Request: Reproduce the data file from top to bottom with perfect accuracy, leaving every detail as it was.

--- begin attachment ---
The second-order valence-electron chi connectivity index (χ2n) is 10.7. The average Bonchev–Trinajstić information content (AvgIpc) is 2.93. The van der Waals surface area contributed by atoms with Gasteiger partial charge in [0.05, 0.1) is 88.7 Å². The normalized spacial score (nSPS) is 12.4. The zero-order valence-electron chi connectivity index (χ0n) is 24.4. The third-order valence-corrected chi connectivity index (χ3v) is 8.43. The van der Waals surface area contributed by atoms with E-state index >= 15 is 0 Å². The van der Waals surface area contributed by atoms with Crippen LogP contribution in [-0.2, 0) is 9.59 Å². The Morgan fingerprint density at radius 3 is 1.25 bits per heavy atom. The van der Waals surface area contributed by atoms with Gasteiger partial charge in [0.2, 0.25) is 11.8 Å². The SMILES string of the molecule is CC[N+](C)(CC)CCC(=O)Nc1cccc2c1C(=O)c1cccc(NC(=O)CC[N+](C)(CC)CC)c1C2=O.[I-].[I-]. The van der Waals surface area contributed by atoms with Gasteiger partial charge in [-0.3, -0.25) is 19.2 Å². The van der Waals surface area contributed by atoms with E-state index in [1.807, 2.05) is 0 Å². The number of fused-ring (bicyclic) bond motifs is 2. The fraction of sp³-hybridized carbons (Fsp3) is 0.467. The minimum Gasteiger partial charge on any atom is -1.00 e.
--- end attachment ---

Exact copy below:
The second-order valence-electron chi connectivity index (χ2n) is 10.7. The average Bonchev–Trinajstić information content (AvgIpc) is 2.93. The van der Waals surface area contributed by atoms with Gasteiger partial charge in [0.05, 0.1) is 88.7 Å². The normalized spacial score (nSPS) is 12.4. The zero-order valence-electron chi connectivity index (χ0n) is 24.4. The third-order valence-corrected chi connectivity index (χ3v) is 8.43. The van der Waals surface area contributed by atoms with E-state index >= 15 is 0 Å². The van der Waals surface area contributed by atoms with Crippen LogP contribution in [-0.2, 0) is 9.59 Å². The Morgan fingerprint density at radius 3 is 1.25 bits per heavy atom. The van der Waals surface area contributed by atoms with Gasteiger partial charge in [0.2, 0.25) is 11.8 Å². The SMILES string of the molecule is CC[N+](C)(CC)CCC(=O)Nc1cccc2c1C(=O)c1cccc(NC(=O)CC[N+](C)(CC)CC)c1C2=O.[I-].[I-]. The van der Waals surface area contributed by atoms with Gasteiger partial charge in [-0.3, -0.25) is 19.2 Å². The van der Waals surface area contributed by atoms with E-state index in [1.807, 2.05) is 0 Å². The number of fused-ring (bicyclic) bond motifs is 2. The fraction of sp³-hybridized carbons (Fsp3) is 0.467. The minimum Gasteiger partial charge on any atom is -1.00 e.